A new Wall Street Journal Article highlights the sales benefits of putting food in clear packaging. It describes the successes many companies have had in increasing sales, but also the problems they have faced when switching over. Clear packaging is a way to showcase food and to convey transparency: what you see is what you get. Customers associate clear packaging with natural, appealing, fresh products, even when the recipe hasn’t changed.
Companies have blown past their competition just by changing the look of the product and the amount of visibility.
But clear packaging isn’t always an easy fix to boost sales. Here are some of the problems companies have faced when designing clear packaging:
1. The product still has to look good on shelves after it’s been shipped and stocked. It also has to look good in different display environments. What looks great in a natural grocery store with climate control may not look appealing on a gas station counter in direct sunlight.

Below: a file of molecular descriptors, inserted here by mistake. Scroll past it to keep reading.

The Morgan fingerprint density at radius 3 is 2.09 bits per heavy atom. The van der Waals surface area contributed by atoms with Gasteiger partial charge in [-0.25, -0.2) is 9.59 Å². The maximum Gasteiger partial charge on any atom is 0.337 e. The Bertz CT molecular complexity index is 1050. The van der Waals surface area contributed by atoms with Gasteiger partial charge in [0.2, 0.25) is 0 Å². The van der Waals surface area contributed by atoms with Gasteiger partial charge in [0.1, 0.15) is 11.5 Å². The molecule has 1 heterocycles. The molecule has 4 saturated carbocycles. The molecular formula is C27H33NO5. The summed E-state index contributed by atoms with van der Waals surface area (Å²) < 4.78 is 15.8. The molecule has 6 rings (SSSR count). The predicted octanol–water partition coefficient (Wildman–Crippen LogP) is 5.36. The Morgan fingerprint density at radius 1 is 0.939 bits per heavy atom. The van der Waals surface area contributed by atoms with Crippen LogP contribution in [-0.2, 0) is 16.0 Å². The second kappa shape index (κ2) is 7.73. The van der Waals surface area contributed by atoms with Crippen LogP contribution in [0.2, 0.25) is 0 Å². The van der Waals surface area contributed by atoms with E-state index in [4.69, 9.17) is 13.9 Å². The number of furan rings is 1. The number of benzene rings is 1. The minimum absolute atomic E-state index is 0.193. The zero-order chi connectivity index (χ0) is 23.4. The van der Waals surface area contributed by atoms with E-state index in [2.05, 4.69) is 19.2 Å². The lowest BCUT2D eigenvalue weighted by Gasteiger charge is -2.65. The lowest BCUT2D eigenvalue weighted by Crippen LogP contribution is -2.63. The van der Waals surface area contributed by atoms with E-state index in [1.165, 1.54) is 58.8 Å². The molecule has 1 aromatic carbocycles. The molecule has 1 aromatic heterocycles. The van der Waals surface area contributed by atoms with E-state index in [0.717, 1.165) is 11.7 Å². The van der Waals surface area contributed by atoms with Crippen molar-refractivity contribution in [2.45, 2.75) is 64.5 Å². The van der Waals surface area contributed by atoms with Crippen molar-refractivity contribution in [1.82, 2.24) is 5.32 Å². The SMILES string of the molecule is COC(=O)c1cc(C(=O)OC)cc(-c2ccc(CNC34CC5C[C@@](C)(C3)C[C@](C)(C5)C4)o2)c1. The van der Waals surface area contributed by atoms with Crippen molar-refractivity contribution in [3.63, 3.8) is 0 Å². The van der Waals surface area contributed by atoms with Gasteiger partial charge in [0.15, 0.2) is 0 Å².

2. Clear packaging has to preserve the product for its shelf life, in all environments where the product is sold. Given that light degrades food, this poses design problems that go beyond the superficial. It’s also why some types of food do not look better in clear packages.
3. Showing too much can be bad. No one wants to see the empty space at the top of a sealed package, or the chip crumbs at the bottom of the bag. Graphics, see-through windows, and other adjustments can help, but stay away from revealing products that look factory made or messy.
4. Since more companies have been shifting to clear packaging, it’s important to preserve the uniqueness of the product.
Coca-Cola’s Simply Orange juice succeeded in part because it was the first to put its juice in pitcher-like containers. Tropicana has since switched over in order to complete. But sometimes the best way to compete it to stand one’s ground. Hillshire Farm switched its lunch meat to clear tubs and lost money because the packaging no longer had its traditional red lid. Switching back revitalized sales.
5. Designing and testing clear packaging can be expensive. Companies should weigh the benefits of additional sales against the possibility that switching their packaging will be a costly dead end.
Here is a link to a WSJ Lunch Break featuring Sarah Nassauer as she talks about clear packaging for food.
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By Blake Mitchell